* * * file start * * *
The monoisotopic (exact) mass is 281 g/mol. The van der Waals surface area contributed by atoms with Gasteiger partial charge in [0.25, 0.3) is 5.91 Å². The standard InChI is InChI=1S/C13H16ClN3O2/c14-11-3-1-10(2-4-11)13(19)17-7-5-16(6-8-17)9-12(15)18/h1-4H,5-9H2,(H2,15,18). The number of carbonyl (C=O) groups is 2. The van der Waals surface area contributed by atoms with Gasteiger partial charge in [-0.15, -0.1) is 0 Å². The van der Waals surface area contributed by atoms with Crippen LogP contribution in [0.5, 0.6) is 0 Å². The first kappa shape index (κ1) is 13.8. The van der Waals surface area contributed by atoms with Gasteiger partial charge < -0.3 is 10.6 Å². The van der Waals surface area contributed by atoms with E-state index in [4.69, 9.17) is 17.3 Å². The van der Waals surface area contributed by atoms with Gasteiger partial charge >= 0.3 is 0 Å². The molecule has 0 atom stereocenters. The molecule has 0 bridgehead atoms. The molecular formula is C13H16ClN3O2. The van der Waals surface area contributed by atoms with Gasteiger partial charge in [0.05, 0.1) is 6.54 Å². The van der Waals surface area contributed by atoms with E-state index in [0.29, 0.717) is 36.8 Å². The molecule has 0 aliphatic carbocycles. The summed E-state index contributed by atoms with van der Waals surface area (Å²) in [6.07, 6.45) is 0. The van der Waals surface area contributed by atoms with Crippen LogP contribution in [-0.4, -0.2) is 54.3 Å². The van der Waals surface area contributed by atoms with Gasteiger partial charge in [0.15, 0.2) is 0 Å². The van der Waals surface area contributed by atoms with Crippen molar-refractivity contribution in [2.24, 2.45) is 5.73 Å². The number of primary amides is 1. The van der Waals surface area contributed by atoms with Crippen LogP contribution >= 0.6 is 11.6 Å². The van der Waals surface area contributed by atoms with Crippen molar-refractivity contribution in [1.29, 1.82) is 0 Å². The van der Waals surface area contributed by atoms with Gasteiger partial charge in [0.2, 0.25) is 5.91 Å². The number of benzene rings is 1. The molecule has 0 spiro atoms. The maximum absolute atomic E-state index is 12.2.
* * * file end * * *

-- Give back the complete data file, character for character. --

The monoisotopic (exact) mass is 281 g/mol. The van der Waals surface area contributed by atoms with Gasteiger partial charge in [0.25, 0.3) is 5.91 Å². The standard InChI is InChI=1S/C13H16ClN3O2/c14-11-3-1-10(2-4-11)13(19)17-7-5-16(6-8-17)9-12(15)18/h1-4H,5-9H2,(H2,15,18). The number of carbonyl (C=O) groups is 2. The van der Waals surface area contributed by atoms with Gasteiger partial charge in [-0.15, -0.1) is 0 Å². The van der Waals surface area contributed by atoms with Crippen LogP contribution in [0.5, 0.6) is 0 Å². The first kappa shape index (κ1) is 13.8. The van der Waals surface area contributed by atoms with Gasteiger partial charge < -0.3 is 10.6 Å². The van der Waals surface area contributed by atoms with E-state index in [4.69, 9.17) is 17.3 Å². The van der Waals surface area contributed by atoms with Gasteiger partial charge >= 0.3 is 0 Å². The molecule has 0 atom stereocenters. The molecule has 0 bridgehead atoms. The molecular formula is C13H16ClN3O2. The van der Waals surface area contributed by atoms with Gasteiger partial charge in [0.05, 0.1) is 6.54 Å². The van der Waals surface area contributed by atoms with E-state index in [0.29, 0.717) is 36.8 Å². The molecule has 0 aliphatic carbocycles. The summed E-state index contributed by atoms with van der Waals surface area (Å²) in [6.07, 6.45) is 0. The van der Waals surface area contributed by atoms with Crippen LogP contribution in [-0.4, -0.2) is 54.3 Å². The van der Waals surface area contributed by atoms with Gasteiger partial charge in [0.15, 0.2) is 0 Å². The van der Waals surface area contributed by atoms with Crippen molar-refractivity contribution in [2.24, 2.45) is 5.73 Å². The number of primary amides is 1. The van der Waals surface area contributed by atoms with Crippen LogP contribution >= 0.6 is 11.6 Å². The van der Waals surface area contributed by atoms with Crippen molar-refractivity contribution in [1.29, 1.82) is 0 Å². The van der Waals surface area contributed by atoms with Gasteiger partial charge in [0.2, 0.25) is 5.91 Å². The number of benzene rings is 1. The molecule has 0 spiro atoms. The maximum absolute atomic E-state index is 12.2.